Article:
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My wife and I are currently about to start our payments for student loans. All of our loans are federal student loans through Direct Loans. We also have a parent plus loan, which is technically under my mother-in-law's name. However, we will be making the payment on this loan. It seem to me that if I'll be paying off this ~$9k loan, it would be nice to have it under my name in order to have it reflect positively on my credit score. Is there any option to transfer this loan to myself/my wife? Is taking out another loan to pay this one off a valid or wise option?

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If the current parent plus loan is not in your wife's name or your name (neither of you is legally responsible for it though you are going to do the moral thing by paying it off for your mother-in-law), then taking out a $9K loan yourself and paying off your mother-in-law's loan (which will be reported as paid off in her name, not your name) doesn't sound like a very wise idea. –  Dilip Sarwate Dec 7 '12 at 13:17
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I agree with @DilipSarwate - you won't get the benefit on your credit report or score, but you might get happier vibes and better birthday presents from your mom-in-law. –  MrChrister Dec 7 '12 at 19:01
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2 Answers

Arguably you want to pay all of these student loans off, and do so as soon as you can. As others have said, it is in your best interest to pay off your MIL's loan, but as long as it is in her name, you will not get credit on your credit report for repaying it. You WILL, however get credit on your own credit reports for repaying the ones that are in your name, and if you do this faithfully and on time, your credit rating will consistently improve.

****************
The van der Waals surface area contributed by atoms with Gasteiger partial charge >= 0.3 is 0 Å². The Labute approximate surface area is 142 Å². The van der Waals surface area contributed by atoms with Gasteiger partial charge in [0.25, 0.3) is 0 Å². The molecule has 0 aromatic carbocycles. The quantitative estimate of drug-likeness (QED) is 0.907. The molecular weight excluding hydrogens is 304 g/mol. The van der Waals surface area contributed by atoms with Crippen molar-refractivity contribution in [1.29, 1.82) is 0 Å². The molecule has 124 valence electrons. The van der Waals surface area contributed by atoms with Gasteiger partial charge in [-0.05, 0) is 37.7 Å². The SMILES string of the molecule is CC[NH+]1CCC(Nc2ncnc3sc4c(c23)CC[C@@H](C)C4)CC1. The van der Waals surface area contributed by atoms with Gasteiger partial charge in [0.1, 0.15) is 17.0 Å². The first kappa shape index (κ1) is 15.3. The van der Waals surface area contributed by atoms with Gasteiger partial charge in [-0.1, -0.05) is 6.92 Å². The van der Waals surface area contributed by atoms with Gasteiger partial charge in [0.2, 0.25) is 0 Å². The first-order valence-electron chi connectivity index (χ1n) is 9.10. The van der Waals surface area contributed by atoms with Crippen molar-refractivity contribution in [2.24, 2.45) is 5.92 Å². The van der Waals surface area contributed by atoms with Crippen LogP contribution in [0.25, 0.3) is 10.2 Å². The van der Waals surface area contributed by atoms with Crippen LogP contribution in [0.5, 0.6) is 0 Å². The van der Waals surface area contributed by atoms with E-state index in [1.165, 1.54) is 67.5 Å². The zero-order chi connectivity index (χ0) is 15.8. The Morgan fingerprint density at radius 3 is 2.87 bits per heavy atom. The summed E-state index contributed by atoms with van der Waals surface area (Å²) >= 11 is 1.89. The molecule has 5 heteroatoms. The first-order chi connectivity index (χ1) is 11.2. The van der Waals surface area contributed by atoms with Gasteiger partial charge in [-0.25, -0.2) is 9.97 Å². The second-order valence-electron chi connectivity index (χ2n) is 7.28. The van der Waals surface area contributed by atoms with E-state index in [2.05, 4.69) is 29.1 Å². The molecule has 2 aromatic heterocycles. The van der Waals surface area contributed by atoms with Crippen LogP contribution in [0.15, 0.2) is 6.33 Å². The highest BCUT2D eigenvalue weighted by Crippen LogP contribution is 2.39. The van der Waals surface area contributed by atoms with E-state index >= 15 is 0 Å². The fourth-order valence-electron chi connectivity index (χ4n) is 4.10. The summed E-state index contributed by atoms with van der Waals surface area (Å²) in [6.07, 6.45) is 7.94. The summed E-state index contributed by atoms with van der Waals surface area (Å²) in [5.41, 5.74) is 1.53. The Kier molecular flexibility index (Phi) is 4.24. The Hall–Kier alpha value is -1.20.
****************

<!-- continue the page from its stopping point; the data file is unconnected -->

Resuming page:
I can understand your desire to improve your credit rating as much as possible, particularly if your credit history is short, but complicating your life with other loans, etc. just to prove you can pay them back might backfire.

Paying your mother in law back at the same time while you are paying the others will put a different kind of "credit" in your favor, in the view of your mother in law, which might actually be AS important as your federal credit score. Treat the two "credit scores" with the same respect, but don't try to combine them.

There ARE more things to worry about in life than your credit scores.

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Pay off your mother-in-law's loan first. You do not want that kind of financial arrangement causing strain in your relationship. As they say... "The road to hell is paved with good intentions."

If you can convert that student loan to consumer debt while paying less interest over the life of the loan, you put yourself in a better position. First, you pay less interest overall. Perhaps sign up for a 0% introductory APR credit card where purchases are 0% for 1 to 1.5 years. You put your normal purchases on this card, while shifting extra payments to the student loan.

Second, student loans survive bankruptcy while consumer debt does not. If you ever had to file bankruptcy, consumer debt is the better debt to have.

Hope you pay off your student loan quickly and with urgency.

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